The initiative aims to support collaborative research and make it easy for readers to share a wealth of scientific knowledge with researchers and scientists worldwide.
From today, subscribers to 49 journals on nature.com will be able to share the full-text articles of interest with colleagues who do not have a subscription. This will be done through a shareable web link on nature.com that will go through to a read-only version of published research. To add to this, more than 100 global media outlets and blogs that report on the findings of articles published on nature.com will be able to provide their own readers with a link to a full text, read-only view of the original scientific paper.
Watch the video demonstration of how this works here.
“In today’s global, internet-enabled world, we think we can meet the needs of science and society better,” says Steven Inchcoombe, CEO of Nature Publishing Group.
He continues: “We’re committed to adapting to meet the needs of the community, and to basing our decisions on an evidence-based approach. We are conducting our own ‘experiment’ to understand how best to help the sharing of knowledge in a sustainable way. Working with authors, readers, libraries and journalists, we hope to learn a lot.”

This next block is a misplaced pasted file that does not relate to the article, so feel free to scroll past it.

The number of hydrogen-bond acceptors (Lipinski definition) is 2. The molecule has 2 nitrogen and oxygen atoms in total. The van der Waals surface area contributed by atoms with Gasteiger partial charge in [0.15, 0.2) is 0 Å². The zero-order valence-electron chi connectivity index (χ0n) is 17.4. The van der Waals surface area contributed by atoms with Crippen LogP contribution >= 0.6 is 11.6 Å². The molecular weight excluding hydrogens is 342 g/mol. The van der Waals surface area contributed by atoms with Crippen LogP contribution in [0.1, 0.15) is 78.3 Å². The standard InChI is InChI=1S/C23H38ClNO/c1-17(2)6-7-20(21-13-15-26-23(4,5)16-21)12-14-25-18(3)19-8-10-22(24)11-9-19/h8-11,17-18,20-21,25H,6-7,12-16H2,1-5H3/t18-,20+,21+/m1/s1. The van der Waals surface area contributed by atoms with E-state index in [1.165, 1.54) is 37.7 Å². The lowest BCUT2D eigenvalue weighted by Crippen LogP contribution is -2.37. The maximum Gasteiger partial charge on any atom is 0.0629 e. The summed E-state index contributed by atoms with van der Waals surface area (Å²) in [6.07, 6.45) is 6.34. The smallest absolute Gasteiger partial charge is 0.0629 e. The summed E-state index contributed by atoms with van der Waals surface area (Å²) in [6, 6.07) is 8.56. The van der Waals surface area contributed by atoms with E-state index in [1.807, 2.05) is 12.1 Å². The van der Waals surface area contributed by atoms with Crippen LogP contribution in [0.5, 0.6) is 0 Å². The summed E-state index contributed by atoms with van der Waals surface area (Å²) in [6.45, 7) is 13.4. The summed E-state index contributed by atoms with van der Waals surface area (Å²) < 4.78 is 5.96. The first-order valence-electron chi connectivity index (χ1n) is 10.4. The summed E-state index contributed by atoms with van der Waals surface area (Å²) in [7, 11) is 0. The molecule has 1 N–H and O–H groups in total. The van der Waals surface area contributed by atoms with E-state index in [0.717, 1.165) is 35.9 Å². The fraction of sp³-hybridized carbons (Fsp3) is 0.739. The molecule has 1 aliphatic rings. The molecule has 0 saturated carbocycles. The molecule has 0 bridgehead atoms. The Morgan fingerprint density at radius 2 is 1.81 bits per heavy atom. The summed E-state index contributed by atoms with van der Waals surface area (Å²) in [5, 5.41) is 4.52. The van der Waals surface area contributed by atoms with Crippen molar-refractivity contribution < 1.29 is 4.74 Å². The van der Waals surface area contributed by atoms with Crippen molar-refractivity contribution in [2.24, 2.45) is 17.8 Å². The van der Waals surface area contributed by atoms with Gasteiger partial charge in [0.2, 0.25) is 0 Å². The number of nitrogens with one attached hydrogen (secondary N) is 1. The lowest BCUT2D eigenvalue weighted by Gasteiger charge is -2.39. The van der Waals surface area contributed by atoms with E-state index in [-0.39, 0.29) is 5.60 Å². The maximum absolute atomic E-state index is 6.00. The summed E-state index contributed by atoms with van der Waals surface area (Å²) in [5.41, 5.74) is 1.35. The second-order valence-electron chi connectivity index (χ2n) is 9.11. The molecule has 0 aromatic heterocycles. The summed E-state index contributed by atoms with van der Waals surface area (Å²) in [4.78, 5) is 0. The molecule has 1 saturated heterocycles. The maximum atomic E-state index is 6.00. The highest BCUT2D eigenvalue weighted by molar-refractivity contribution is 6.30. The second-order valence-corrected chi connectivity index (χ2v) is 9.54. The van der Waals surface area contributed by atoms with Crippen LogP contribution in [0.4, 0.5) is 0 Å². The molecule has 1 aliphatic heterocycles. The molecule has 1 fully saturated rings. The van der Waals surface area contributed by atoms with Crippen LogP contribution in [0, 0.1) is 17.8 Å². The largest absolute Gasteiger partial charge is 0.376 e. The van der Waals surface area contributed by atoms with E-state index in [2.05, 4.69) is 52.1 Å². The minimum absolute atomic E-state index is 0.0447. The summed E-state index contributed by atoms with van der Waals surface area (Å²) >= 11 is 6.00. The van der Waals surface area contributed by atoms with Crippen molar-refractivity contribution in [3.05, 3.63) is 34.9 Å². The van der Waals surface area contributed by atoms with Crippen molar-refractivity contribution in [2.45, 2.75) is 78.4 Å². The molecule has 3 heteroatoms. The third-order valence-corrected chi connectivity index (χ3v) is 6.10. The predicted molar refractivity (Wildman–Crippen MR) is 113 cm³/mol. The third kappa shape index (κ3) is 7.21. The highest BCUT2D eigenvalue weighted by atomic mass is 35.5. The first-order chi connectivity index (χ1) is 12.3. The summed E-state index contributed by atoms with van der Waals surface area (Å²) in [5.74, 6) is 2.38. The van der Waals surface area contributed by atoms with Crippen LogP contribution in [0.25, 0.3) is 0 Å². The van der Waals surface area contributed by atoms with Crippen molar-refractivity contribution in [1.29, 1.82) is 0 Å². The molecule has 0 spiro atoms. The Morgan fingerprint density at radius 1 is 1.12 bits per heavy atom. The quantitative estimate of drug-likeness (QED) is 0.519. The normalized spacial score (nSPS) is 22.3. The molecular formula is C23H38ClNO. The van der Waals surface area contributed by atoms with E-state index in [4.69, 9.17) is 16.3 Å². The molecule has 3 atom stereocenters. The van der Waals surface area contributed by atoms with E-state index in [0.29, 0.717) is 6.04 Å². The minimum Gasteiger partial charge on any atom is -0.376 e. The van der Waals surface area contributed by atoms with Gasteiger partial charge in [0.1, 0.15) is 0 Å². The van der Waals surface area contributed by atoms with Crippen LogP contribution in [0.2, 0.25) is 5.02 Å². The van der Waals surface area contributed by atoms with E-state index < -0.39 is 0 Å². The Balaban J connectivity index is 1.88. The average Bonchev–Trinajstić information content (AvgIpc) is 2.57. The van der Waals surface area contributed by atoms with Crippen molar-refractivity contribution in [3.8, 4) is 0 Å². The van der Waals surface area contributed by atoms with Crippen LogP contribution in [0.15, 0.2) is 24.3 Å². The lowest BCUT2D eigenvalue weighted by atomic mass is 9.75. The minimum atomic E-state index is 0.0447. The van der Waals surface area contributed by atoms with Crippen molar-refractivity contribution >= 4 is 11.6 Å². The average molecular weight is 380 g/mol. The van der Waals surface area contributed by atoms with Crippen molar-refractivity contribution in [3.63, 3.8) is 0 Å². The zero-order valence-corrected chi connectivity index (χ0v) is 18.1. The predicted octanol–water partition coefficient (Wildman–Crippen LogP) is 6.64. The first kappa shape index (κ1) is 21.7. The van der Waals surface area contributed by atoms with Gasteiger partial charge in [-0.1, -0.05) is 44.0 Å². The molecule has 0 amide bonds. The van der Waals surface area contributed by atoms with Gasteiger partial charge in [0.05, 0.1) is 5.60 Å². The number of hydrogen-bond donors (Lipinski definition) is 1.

Listen to Steven Inchcoombe, CEO of Nature Publishing Group and Timo Hannay, Chief Executive of Digital Science talk about the launch here.
The initiative includes Nature, the Nature family of journals and fifteen other quality science journals. This means scientists and students at more than 6,000 universities and organisations worldwide will be able to share article to aid collaboration, for personal, non-commercial use.
Digital Science’s portfolio company Readcube has developed the technology behind the initiative and further functionality will give subscribers the option to annotate, share comments and highlight text with colleagues.
Nature Publishing Group has also released a new beta policy to accompany the initiative. It will be adapted and refined over a one year period, based on community feedback. The policy is based on reasonable use. More detail is available here.
Follow the hashtag #scishare for updates on the pilot process.